But while Mr. Torin believes, naturally, that wine can be fruitful investment – “An effective tool to see your capital grow,” he says – there is one bottle in his collection he’ll never sell.  “Ten years ago, I was clearing out a private cellar in St. Louis for a client who’d gotten married in 1961,” he recounts.  That year happens to be one of the classic vintages of the 20th century in Bordeaux.  “I ran across a Pomerol with the price tag still on it -- $3.75 – which I thought was so funny, I asked to take a photo with it.”  Funny, because these days that wine commands thousands.  His client, instead, gave it to him as a gift, with the promise he’d never sell it.  Referring to his teenage son, he says proudly, “I’ve earmarked it for the day Alex turns 21.”

Photo: Bill Morson/SB News-Press
Fredric Steck, Santa Ynez
Fred Steck’s wine collecting days began in the mid 1980s when, as a Bay Area-based financial expert with Goldman-Sachs, he was introduced by a co-worker to a man by the name of Gary Marcaletti.

“Gary has got to have the best small specialty wine shop in California,” says Steck of the well-known owner behind the San Francisco Wine Trading Company.  “Maybe in the whole country.”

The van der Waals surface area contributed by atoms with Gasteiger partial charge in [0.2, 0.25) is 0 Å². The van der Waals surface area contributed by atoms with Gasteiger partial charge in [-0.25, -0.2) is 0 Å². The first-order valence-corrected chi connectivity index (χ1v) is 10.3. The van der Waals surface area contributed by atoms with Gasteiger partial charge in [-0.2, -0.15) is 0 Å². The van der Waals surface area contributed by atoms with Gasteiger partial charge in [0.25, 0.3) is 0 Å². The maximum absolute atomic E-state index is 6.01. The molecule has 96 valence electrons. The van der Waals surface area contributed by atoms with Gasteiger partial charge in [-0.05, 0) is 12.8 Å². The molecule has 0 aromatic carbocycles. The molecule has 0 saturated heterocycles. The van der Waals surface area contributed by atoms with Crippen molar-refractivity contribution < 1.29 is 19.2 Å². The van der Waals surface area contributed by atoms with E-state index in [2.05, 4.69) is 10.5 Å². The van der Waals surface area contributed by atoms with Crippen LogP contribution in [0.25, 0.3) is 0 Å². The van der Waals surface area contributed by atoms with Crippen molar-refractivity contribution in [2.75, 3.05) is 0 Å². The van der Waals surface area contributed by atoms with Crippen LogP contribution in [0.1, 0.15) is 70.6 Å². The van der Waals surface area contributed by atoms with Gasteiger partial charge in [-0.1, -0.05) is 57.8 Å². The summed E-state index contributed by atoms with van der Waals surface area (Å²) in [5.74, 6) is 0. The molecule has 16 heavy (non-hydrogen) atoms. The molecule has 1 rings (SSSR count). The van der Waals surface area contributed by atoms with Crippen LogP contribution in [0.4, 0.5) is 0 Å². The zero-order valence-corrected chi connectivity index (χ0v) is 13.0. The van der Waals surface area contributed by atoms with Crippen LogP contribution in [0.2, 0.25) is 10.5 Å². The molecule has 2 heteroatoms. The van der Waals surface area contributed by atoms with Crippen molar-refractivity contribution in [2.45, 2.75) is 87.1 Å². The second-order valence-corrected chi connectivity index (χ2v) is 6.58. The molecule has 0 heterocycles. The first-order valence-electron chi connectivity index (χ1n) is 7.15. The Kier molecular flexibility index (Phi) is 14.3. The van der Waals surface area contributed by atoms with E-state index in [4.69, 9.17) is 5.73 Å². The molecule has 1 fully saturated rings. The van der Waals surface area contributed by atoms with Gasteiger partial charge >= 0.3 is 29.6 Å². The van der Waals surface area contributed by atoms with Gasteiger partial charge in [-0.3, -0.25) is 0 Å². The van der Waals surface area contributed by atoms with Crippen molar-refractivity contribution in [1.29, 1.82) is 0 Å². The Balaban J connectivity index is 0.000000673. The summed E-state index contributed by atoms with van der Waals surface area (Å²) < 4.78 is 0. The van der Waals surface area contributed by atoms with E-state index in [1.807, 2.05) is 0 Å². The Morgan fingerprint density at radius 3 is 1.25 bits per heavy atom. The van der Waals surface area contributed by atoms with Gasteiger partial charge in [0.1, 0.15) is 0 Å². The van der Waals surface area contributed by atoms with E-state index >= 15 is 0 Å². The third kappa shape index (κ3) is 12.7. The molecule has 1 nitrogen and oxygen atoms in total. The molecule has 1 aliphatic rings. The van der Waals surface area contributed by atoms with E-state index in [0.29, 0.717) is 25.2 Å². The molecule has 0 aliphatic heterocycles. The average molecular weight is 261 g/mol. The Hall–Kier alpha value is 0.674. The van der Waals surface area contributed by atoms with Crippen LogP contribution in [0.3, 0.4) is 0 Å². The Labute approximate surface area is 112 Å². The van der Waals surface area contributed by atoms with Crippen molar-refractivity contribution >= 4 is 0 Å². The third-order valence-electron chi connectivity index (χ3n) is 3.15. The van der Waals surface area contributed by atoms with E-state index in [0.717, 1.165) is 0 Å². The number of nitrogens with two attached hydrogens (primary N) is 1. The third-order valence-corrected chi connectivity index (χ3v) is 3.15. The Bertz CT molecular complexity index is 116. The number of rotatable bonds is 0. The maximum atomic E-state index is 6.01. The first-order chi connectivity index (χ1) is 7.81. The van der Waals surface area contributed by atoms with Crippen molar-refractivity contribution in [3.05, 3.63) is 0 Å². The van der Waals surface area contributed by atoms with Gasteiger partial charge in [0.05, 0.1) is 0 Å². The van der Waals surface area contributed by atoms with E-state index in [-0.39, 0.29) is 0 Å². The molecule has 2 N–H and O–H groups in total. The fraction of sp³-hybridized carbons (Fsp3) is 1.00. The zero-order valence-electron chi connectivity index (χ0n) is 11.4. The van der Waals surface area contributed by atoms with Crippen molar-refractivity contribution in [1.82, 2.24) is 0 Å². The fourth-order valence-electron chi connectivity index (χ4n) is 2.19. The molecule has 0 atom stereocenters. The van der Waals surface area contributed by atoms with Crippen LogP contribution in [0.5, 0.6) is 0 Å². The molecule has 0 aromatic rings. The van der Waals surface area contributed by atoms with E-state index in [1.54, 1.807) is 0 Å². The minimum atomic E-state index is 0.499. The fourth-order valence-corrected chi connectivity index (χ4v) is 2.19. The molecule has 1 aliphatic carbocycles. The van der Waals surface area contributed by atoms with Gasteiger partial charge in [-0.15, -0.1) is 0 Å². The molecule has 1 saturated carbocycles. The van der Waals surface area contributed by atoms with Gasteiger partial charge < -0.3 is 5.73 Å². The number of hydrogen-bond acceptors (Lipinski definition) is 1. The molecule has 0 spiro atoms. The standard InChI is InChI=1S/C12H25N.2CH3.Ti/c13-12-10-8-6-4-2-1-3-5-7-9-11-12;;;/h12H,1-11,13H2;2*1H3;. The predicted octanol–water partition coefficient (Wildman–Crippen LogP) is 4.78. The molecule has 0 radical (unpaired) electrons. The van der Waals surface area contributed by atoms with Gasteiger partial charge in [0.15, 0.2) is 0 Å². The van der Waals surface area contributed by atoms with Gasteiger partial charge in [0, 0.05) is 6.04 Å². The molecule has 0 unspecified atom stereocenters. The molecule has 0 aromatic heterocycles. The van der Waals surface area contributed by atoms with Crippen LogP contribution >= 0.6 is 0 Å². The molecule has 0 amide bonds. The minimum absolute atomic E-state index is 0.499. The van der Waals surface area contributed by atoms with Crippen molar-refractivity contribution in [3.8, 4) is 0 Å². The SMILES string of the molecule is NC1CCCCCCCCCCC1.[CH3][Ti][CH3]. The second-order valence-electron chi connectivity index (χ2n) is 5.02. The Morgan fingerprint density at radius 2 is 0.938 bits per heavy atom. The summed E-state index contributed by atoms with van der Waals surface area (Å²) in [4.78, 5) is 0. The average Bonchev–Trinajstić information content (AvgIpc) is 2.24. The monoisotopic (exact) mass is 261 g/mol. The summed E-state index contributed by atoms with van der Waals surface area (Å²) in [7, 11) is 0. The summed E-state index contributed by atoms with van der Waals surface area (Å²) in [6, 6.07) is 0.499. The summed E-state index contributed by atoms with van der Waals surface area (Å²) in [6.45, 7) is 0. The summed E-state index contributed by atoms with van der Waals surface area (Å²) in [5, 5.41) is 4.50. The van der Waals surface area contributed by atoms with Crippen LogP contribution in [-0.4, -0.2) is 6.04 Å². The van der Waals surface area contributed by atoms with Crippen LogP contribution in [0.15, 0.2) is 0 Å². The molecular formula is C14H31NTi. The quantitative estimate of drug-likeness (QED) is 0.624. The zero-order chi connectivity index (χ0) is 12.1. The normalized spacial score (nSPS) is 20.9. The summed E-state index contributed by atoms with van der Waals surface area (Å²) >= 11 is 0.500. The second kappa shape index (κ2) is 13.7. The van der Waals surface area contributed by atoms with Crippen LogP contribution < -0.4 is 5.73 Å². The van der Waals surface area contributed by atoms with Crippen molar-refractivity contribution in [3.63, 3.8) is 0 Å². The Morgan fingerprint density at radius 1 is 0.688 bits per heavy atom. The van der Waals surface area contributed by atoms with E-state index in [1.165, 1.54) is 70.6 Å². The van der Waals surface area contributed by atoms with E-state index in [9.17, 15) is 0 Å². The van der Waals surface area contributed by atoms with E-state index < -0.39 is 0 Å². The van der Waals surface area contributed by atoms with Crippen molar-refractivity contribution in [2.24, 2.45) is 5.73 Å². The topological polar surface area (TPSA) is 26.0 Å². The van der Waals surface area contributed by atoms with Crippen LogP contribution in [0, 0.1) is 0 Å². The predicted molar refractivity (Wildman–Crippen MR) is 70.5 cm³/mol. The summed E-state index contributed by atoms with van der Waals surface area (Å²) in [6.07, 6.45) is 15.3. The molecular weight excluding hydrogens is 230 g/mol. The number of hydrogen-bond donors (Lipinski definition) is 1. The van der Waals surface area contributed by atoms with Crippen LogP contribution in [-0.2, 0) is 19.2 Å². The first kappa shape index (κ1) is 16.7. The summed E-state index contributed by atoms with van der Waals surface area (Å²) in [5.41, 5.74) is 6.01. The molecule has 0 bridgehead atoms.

Over the years, the wine-driven relationship between the two men has been a boon for Steck.  To this day, he depends solely on the Northern California wine expert to tip him off to producers and vintages he should buy.  For the first couple of decades of Steck’s collecting, when he didn’t have a private cellar, Marcaletti stored the budding bundle of bottles at his own shop.  And when it came time to build wine storage at Steck’s Santa Ynez Valley home – he bought the property on New Year’s Eve of 1999, razed the existing house and erected a beautiful three-level home during a multi-year project that ended in 2007 – it was Marcaletti who helped design it.

“He and Alex worked on it,” says Steck, referring to his 32-year old son, a recent MBA grad who once worked for Marcaletti.  “And the sub-contractors I had on the project were fabulous.”